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LGBTQ Agenda: Tour finds queer history clues in the Met's art collection

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Classicist Andrew Lear believes that  "Merrymakers at Shrovetide," which was painted in 1616 by the Dutch artist Frans Hals the Elder and will be featured in Lear's "We Were There" tour, depicts someone who is gender-nonconforming. Photo: Screengrab
Classicist Andrew Lear believes that "Merrymakers at Shrovetide," which was painted in 1616 by the Dutch artist Frans Hals the Elder and will be featured in Lear's "We Were There" tour, depicts someone who is gender-nonconforming. Photo: Screengrab  

How did a woman stand up to a patriarchal society to become an Egyptian pharaoh in the 15th century B.C.? And did an artist portray a boy in drag in the 17th century?

These questions and more will be examined at a new tour at the Metropolitan Museum of Art in Manhattan that will highlight LGBTQ and women's history that opens later this month.

Andrew Lear, a gay man and classicist based in New York, guided members of the media through a sneak preview of "We Were There" October 29.

Lear, a former professor at Harvard, Columbia, and New York universities, has researched gender and sexuality in ancient Greek culture for decades. He founded Oscar Wilde Tours in 2013, giving tours of both Greenwich Village and the hidden references to homosexuality in different museums — including the Met.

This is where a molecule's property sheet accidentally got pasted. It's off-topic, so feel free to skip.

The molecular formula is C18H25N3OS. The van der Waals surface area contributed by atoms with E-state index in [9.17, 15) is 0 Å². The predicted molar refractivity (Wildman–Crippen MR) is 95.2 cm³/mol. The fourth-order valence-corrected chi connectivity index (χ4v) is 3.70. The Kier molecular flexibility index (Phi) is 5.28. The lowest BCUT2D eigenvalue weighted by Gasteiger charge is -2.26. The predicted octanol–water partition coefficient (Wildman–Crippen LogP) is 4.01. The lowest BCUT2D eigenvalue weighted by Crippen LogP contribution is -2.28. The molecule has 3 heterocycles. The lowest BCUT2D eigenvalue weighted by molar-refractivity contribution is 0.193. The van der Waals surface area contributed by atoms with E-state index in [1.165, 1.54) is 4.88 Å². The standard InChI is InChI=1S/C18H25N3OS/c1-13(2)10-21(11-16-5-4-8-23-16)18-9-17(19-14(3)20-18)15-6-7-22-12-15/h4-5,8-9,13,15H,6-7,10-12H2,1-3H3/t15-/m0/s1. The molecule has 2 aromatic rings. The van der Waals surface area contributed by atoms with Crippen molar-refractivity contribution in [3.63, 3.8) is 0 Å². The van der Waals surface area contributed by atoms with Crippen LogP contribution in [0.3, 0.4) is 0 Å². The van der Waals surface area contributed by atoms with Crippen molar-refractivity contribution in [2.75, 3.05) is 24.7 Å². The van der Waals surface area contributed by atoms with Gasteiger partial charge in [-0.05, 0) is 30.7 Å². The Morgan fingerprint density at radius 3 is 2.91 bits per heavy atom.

"All of this grew out of a very simple conversation," Lear said during the media preview. "I was taking a tour in New York next to a guy, and he said he'd given a tour at the Metropolitan Museum that morning and I said 'you can do that?' I knew as a professor that I could bring classes to the Met but I didn't know as a private individual I could do tours."

At the same time, Lear was asked to lecture by an LGBTQ alumni association in New York, and he asked the group if instead he could do a tour of the Met for them, he said.

Later, Lear founded Shady Lady Tours, focusing on women's history in museums, including the Met.